Monday, 6 August 2012

I've Won A Booker Award!

OK, not the Booker Award

 
This one has been awarded to me by my good friend, fellow author and blogger, Susan Roebuck.

For this award, I need to name which five books are, in my opinion, the best novels of all time. Not an easy task by any stretch of the imagination. So, in no particular order, here is my best effort:

 The Good Fairies of New York by Martin Millar
I stumbled across this book quite by accident one day and, from the first page, I was hooked. Since then, I have become an avid collector of Martin Millar's stories. They defy genre, spanning supernatural, paranormal, literary, dark fiction and always with his unique blend of wit, dark plot and black comedy. He also manages to make a social commentary on people who do not fit the accepted 'norms' without adopting any kind of attitude. His quirky characters and style of writing are addictive. After all the books of his I have now read, The Good Fairies is still my favourite. The tale of two naughty and rebellious Scottish fairies who find themselves in New York, causing mayhem wherever they go, is no traditional fairy story. But then nothing about Martin Millar's books is like anything you've read before. As Neil Gaiman says, 'Martin Millar writes like Kurt Vonnegut might have written, if he'd been born fifty years later, in a different country, and hung around with entirely the wrong sort of people.' As a fellow Millar-rite, I couldn't have put it better myself.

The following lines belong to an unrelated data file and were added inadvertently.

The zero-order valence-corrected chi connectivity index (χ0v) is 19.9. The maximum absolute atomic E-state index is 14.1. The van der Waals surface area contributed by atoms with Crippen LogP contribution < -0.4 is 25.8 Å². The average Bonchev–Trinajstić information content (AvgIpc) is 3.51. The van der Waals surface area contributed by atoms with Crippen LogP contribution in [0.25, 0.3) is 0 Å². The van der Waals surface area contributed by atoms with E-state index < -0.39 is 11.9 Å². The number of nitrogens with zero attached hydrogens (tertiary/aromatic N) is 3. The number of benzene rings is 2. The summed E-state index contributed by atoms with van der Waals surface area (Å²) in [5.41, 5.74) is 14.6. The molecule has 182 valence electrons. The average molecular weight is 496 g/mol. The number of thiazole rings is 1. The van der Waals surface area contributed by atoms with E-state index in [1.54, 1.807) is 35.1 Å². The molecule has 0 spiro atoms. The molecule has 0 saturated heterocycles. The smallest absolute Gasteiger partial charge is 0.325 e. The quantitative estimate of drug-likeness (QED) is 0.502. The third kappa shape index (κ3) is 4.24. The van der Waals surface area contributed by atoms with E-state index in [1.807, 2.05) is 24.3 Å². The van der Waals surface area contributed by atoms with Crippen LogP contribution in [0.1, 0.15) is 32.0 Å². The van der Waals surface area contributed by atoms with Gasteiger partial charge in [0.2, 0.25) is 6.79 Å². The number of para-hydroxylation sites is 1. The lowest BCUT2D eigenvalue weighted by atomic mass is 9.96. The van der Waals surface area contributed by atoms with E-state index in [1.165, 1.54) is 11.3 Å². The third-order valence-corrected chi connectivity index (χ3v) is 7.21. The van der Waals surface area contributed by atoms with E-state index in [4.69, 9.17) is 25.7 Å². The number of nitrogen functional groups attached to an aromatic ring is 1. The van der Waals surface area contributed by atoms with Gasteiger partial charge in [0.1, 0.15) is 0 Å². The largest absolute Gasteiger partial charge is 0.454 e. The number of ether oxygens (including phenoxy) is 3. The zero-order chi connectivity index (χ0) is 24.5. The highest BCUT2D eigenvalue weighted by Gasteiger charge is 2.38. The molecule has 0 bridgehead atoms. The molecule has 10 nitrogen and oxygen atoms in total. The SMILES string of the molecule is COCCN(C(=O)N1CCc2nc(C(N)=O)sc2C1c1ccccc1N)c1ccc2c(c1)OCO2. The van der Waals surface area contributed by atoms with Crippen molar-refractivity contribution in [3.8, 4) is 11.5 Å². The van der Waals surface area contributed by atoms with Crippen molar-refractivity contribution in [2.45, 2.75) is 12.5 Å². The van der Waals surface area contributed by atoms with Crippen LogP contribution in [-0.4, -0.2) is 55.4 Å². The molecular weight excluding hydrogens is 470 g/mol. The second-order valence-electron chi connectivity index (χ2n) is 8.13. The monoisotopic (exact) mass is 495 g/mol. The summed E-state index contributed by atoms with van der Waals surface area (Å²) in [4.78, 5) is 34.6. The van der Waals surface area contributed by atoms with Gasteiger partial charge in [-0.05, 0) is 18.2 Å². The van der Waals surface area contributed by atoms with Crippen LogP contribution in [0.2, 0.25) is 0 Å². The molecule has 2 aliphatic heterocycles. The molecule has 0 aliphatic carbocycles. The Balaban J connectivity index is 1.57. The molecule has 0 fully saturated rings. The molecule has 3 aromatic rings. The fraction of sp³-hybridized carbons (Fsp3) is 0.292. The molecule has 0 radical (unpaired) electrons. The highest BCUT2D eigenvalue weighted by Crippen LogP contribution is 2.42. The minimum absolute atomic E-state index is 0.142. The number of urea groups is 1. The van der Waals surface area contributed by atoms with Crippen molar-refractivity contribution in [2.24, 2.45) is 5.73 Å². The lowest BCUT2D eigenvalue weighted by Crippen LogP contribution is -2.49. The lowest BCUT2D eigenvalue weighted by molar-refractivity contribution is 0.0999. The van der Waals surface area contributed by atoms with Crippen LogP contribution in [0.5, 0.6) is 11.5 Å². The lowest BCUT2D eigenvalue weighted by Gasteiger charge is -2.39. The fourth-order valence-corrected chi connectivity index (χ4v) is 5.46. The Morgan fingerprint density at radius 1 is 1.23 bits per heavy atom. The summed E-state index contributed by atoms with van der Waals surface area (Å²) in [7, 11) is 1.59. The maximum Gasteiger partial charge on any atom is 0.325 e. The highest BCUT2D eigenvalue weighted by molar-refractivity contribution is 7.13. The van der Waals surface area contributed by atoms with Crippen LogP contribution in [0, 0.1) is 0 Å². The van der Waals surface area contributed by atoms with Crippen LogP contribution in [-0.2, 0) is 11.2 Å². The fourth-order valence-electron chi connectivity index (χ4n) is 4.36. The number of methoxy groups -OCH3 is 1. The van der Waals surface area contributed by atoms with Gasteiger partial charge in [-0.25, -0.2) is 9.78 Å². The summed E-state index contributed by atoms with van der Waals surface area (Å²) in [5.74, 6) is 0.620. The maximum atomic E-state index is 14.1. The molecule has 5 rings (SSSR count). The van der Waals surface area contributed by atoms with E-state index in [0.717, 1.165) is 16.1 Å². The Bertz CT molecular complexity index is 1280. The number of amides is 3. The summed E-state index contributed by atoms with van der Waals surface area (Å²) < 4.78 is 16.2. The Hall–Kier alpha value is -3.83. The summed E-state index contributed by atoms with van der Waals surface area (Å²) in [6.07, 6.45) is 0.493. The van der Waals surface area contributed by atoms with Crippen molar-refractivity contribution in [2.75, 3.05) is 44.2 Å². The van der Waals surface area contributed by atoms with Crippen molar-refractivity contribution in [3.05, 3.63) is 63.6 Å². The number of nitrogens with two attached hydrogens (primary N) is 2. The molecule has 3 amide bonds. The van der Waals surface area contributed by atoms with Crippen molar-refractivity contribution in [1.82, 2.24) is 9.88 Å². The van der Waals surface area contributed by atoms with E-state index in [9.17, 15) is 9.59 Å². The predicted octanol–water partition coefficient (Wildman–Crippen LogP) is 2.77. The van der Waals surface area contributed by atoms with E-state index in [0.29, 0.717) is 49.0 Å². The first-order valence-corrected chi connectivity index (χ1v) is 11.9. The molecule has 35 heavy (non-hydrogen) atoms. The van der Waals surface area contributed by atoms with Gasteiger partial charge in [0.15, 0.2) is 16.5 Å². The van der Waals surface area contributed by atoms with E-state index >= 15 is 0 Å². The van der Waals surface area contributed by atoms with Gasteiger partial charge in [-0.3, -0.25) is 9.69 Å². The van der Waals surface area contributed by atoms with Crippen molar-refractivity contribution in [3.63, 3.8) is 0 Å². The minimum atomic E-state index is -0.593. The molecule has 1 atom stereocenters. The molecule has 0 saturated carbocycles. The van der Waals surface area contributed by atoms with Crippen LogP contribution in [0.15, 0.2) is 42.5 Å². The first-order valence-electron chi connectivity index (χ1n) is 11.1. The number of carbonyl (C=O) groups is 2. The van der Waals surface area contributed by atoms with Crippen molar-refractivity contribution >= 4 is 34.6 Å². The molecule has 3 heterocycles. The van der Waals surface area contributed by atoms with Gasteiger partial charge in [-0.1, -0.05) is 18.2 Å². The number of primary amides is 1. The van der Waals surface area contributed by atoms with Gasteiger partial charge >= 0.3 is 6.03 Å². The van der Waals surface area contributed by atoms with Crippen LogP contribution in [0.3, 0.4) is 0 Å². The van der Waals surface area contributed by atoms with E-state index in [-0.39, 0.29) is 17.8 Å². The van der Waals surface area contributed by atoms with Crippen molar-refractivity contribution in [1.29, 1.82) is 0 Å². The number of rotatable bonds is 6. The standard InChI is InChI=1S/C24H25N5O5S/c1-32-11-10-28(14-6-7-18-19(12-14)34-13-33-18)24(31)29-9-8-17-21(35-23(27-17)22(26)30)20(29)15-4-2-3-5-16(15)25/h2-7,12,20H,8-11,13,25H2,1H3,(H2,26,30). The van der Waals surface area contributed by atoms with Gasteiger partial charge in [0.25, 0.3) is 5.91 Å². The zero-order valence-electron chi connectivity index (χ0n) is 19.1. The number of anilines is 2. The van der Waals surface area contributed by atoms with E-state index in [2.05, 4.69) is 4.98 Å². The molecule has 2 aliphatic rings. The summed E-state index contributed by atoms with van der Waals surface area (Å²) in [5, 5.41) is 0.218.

Tales of The City by Armistead Maupin
Quirkiness of an entirely different nature now. I could have picked anything by this unique author, but the 'Tales of the City' series is probably what he is still best known for. This opening story begins with the prim and proper Mary Ann Singleton (now there's a name that matches the character) who rebels against her parents and turns her holiday in 1970s San Francisco into a lifestyle choice. She moves into an apartment house run by the mysterious Anna Madrigal, whose idea of a housewarming present is a nice toke of homegrown weed. Mary Ann grows up fast - with hilarious, tragic, scary and moving consequences. Intertwined with her story, Maupin develops a cast of characters who simply demand sequels. He is currently continuing to fulfil this need, most recently by 'Michael Tolliver Lives' and 'Mary Ann in Autumn'. But don't miss his other wonderful stories either. 'Maybe The Moon' and the sinister 'The Night Listener' are totally diffferent - but also 'must reads' in my opinion'.



 11:22:63 by Stephen King 
Here's another author - (in my opinion) the master of my preferred writing genre - who can do precious little wrong for me. I picked this one simply because I think it represents so much of what he is about as a writer. Stephen King could just sit back on his millions and do very little, but he is always challenging himself to produce something different to his last book. Again he is an author who pays little heed to genre. He is regarded as a 'horror' writer but that doesn't do him justice. He crosses all boundaries and shows us how it's done. This book isn't horror at all, for me. It is a timeslip and he hasn't attempted that before. Drat! He does it so well. I loved this book. The world could go by in a handcart while I was reading it. Just couldn't put it down.